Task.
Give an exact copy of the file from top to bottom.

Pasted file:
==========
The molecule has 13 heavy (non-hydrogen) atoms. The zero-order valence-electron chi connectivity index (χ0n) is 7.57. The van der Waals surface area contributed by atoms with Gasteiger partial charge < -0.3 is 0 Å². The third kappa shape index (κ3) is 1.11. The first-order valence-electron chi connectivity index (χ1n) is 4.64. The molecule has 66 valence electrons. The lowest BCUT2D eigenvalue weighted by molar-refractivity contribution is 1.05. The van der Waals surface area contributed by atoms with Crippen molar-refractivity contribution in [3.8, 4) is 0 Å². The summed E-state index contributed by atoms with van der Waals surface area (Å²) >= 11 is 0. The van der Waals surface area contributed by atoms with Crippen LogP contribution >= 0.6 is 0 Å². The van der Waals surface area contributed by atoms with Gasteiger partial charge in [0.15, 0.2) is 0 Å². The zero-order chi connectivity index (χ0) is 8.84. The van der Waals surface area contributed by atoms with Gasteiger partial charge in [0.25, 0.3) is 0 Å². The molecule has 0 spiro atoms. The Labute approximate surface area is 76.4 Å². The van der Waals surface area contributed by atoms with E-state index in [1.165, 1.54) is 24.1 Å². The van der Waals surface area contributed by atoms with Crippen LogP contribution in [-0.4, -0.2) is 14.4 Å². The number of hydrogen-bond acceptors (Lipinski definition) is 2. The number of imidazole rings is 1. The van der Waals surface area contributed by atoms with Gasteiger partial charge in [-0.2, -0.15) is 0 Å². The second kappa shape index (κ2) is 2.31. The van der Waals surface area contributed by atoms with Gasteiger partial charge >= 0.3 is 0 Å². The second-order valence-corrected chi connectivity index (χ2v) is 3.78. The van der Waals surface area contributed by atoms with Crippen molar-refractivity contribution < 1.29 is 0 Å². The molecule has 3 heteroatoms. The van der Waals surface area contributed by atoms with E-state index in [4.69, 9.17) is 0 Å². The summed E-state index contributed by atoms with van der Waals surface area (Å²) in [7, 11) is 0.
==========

The molecule has 13 heavy (non-hydrogen) atoms. The zero-order valence-electron chi connectivity index (χ0n) is 7.57. The van der Waals surface area contributed by atoms with Gasteiger partial charge < -0.3 is 0 Å². The third kappa shape index (κ3) is 1.11. The first-order valence-electron chi connectivity index (χ1n) is 4.64. The molecule has 66 valence electrons. The lowest BCUT2D eigenvalue weighted by molar-refractivity contribution is 1.05. The van der Waals surface area contributed by atoms with Crippen molar-refractivity contribution in [3.8, 4) is 0 Å². The summed E-state index contributed by atoms with van der Waals surface area (Å²) >= 11 is 0. The van der Waals surface area contributed by atoms with Crippen LogP contribution >= 0.6 is 0 Å². The van der Waals surface area contributed by atoms with Gasteiger partial charge in [0.15, 0.2) is 0 Å². The zero-order chi connectivity index (χ0) is 8.84. The van der Waals surface area contributed by atoms with Gasteiger partial charge in [0.25, 0.3) is 0 Å². The molecule has 0 spiro atoms. The Labute approximate surface area is 76.4 Å². The van der Waals surface area contributed by atoms with E-state index in [1.165, 1.54) is 24.1 Å². The van der Waals surface area contributed by atoms with Crippen LogP contribution in [-0.4, -0.2) is 14.4 Å². The number of hydrogen-bond acceptors (Lipinski definition) is 2. The number of imidazole rings is 1. The van der Waals surface area contributed by atoms with Gasteiger partial charge in [-0.2, -0.15) is 0 Å². The second kappa shape index (κ2) is 2.31. The van der Waals surface area contributed by atoms with Gasteiger partial charge >= 0.3 is 0 Å². The second-order valence-corrected chi connectivity index (χ2v) is 3.78. The van der Waals surface area contributed by atoms with Crippen molar-refractivity contribution < 1.29 is 0 Å². The molecule has 3 heteroatoms. The van der Waals surface area contributed by atoms with E-state index in [4.69, 9.17) is 0 Å². The summed E-state index contributed by atoms with van der Waals surface area (Å²) in [7, 11) is 0.